CHICAGO—Jaclyn Jensen studies why things can go awry in the
workplace. An organizational psychologist,
Jensen’s research examines negative employee experiences, with a focus on
employee mistreatment, conflict, destructive relationships and hostile work
conditions. The company culture at Wells Fargo & Co. is under scrutiny
after it was revealed that its employees opened unauthorized bank accounts to
meet sales goals. Jensen, associate professor of management in DePaul
University’s Driehaus College of Business, provides insight on how company
culture and poor leadership may have contributed to the scandal at Wells Fargo.
Jensen is available for interviews and can be reached at 312-362-6852 or email@example.com.
Q: What does the
Wells Fargo scandal reveal about employee reward systems?
from the recent Wells Fargo scandal makes the case that reward systems in
organizations can drive dysfunctional, unethical behavior. For example, when
organizations want employees to set challenging “stretch” goals, but reward
only those employees who “make the numbers” in a timely fashion, it is not
surprising that employees engage in inappropriate behavior. At Wells Fargo,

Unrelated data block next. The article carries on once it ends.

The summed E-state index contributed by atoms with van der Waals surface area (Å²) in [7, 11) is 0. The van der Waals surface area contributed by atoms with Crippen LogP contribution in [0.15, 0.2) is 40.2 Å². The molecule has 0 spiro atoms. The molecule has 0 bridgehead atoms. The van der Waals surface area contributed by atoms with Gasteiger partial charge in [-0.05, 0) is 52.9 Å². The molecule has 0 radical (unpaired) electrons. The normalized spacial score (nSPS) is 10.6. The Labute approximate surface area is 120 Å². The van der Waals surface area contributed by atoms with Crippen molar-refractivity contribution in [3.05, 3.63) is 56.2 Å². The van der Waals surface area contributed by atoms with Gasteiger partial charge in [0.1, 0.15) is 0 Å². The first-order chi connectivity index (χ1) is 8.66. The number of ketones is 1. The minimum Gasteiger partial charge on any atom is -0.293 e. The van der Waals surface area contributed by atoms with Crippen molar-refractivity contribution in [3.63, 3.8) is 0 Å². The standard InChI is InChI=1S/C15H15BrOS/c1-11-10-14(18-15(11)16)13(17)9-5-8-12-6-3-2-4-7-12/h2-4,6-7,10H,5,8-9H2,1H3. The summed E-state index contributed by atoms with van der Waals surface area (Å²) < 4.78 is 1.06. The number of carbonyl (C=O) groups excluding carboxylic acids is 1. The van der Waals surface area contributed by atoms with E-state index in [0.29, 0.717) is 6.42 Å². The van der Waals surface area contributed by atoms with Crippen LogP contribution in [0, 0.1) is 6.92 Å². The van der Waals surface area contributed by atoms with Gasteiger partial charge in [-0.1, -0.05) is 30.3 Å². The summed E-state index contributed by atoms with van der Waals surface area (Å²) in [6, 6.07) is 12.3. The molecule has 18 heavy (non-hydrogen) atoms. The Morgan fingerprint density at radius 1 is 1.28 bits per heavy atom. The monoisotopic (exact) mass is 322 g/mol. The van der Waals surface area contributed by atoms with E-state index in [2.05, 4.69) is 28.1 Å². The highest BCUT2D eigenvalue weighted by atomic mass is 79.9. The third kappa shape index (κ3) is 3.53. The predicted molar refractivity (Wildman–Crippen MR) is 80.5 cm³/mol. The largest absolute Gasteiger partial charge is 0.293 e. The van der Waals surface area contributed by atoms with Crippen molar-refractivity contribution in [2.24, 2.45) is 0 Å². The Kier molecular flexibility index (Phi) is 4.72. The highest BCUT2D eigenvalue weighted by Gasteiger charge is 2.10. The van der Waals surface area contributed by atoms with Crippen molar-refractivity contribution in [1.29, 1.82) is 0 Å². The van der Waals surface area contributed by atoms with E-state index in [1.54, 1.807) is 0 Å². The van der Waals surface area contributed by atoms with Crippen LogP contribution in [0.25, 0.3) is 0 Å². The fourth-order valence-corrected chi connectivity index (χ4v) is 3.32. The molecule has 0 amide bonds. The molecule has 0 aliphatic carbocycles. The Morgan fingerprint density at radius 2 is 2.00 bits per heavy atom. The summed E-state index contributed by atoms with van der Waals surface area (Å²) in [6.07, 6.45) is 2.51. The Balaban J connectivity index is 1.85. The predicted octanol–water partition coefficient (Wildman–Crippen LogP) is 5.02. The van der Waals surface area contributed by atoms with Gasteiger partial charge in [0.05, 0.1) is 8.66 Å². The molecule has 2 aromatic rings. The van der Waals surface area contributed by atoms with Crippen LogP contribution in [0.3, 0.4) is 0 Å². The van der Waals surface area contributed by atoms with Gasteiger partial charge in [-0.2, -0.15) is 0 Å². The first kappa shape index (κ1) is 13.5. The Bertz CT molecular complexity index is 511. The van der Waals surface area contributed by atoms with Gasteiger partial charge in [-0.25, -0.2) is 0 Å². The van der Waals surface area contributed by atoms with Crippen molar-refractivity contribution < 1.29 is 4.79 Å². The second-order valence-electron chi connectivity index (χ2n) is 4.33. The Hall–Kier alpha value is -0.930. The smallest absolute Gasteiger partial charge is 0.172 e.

rewarding staff for cross-selling drove employees to create phony accounts,
which made it appear as though staff had met sales targets.
Q: What other
organizations have had similar issues?
Jensen: A similar
situation occurred at the Department of Veterans Affairs, when staff
manipulated patient scheduling to meet operational goals, and at Comcast when a
retention agent went to extreme lengths to keep a customer from canceling his
service, resulting in a public relations nightmare for the company.
Q: What do these incidents
reveal about leadership and an organization’s culture?
these examples shine a bright spotlight on culture and rewards, and the
critical role leaders play in setting the tone around proper conduct. Saying
that “there was no incentive to do bad things,” according to Wells Fargo CEO
John Stumpf, and that employees who created phony accounts weren’t honoring the
bank’s culture, suggests he may be out of touch with the exact culture he was
tasked to create.